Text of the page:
After getting situated in our hotel room, the first order of business was to get a couple of motorcycles so we might regain a modicum of control over our adventure. Dad had an aesthetic interest in the Royal Enfield. So we asked our host if he could arrange such a thing. After a little back and forth on the details he went off to see what he could do. A few minutes later he came back with the details and within 30 minutes we were staring at two of the most beaten up bikes left in India. The first Royal Enfield bikes were built in India in 1955, and I suspect that ours were from the first batch.
We spent a good half an hour with the 5 delivery guys trying to learn the kickstart and recalibrate for all of the controls being on the opposite side. Once we thought we had it all under control we raced off (in first gear) towards town to fill up the almost empty tanks.
Just past the top of the first hill, I had discovered that my bike had no hand brakes. I didn’t fully appreciate the gravity of this until I stalled out on a hill and was forced to brace the bike’s peg against my shin in order to keep it from rolling away from me while I kickstarted it. I wasn’t going to let a little thing like brakes stop me, so I waved my dad on, and we headed off in a thoroughly futile search for fuel.
We were retracing a stretch of road for what felt like the 3rd time when my dad’s bike stalled out on him. Try as he might he could not get the engine to start. After ten or so minutes someone from the crowd (who had been watching with unmasked glee) stepped forward to reteach us how to kickstart the bikes. This was the first indication I had that everyone in Karala seems to know how to fix and ride a Royal Enfield.
Disappointed, we decided to head back to the hotel and demand a Hero Honda. We almost made it too when (wait for it) … dad ran out of gas. We talked for a moment or two and decided to ditch his bike and head back to the hotel on my bike. At that moment an onlooker (Bali Ali) came bounding over to our rescue.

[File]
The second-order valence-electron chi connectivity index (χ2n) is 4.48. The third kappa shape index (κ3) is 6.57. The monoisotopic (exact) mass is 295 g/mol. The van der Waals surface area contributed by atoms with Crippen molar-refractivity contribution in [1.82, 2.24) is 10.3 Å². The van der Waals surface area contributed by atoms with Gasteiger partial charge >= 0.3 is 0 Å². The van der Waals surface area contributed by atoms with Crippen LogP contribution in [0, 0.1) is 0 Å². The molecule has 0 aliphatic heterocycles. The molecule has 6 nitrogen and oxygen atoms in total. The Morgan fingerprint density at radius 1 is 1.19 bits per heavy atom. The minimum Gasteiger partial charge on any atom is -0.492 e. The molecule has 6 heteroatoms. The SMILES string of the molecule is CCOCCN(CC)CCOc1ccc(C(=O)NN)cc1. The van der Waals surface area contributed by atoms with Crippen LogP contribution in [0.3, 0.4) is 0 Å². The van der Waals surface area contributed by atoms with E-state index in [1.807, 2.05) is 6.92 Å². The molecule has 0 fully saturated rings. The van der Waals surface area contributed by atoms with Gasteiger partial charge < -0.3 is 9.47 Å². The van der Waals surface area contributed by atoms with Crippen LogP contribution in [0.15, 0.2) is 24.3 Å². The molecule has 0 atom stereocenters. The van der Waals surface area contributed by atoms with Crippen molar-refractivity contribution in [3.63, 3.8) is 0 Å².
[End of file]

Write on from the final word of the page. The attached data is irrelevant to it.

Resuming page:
“What’s wrong”, he asked
“No gas”, we said
“Why not just take some from one tank and put it in the other”, he rejoined.
Dad and I looked blankly.
“Here, park it on my side and I’ll help you”
Bali headed into his work in progress shop (he and his buddies were building it when we arrived) and came out with some Chai. “Want some tea?”, he offered. I accepted only to find out that he had just offered me the tea that he was about to drink. “I’ll share with my friend, you share with your dad”. The tea was awesome, and it was sweetened with the wholehearted generosity that Bali exuded. He grabbed an empty water bottle, and while I drank tea, proceeded to pop off the fuel line and drain about a half liter of gas into it. We poured that into our tank, finished the tea, chatted for a few more minutes and then as we were preparing to say goodbye, the guys who rented us the bikes showed up. Was this cosmic syncronicity or did they get tipped off? We’ll never know. After we went down our laundry list of problems and they tightened the brakes up, we headed off to the petrol station in their wake.
After we filled up we headed over to the air pump. That’s when we realized that Dad’s headlights weren’t working either. We hailed over the two guys that we thought had led us over and pressed them to fix the headlights before we left.
They tapped and tinkered and couldn’t make it work, but invited us to follow them back to their shop. Once we arrived, about 10 other guys encircled us and started working on the problem. Within a few minutes we had the prognosis. “About 1 hr, come back.” We pushed back a little, “That’s going to be hard, can we just take the other bike, perhaps the one you were riding” (theirs looked brand new). “Not possible”, he replied.
Someone distracted us and the rest of them got right to work. Before I knew what had happened the whole back of the motorcycle was on the ground and they were re-wiring the taillights, headlights, and blinkers. In not more than 30 minutes the job was done. We thanked them heartily for their quick work and then the talk started to come around to money. We were a little put off. “We rented them from you, shouldn’t you pay for th repairs?” “No sir, these aren’t our bikes!” “Oh lord, now we’ve done it”, I thought. Dad and I had a quick conference and decided to just get a receipt for the work and we would duke it out with the rental guys later. “Receipt, no no we don’t have a receipt” said the head mechanic. “How about a slip of paper with the cost and your name”, we asked hopefully. This seemed acceptable and he ran off to accommodate these strange westerners. A moment went by and we were discussing the cost again. “Rs 40, offered one guy, tentatively”, “Deal” my dad said without flinching and we both realized suddenly how utterly insane we must look to these guys. We offered the money, plus a little more and did our best to show our gratitude. We shook every hand 2 or 3 times and then headed off into the sunset (literally).
Both dad and I are in complete awe at the generosity of spirit and the warmth of the people of Varkala.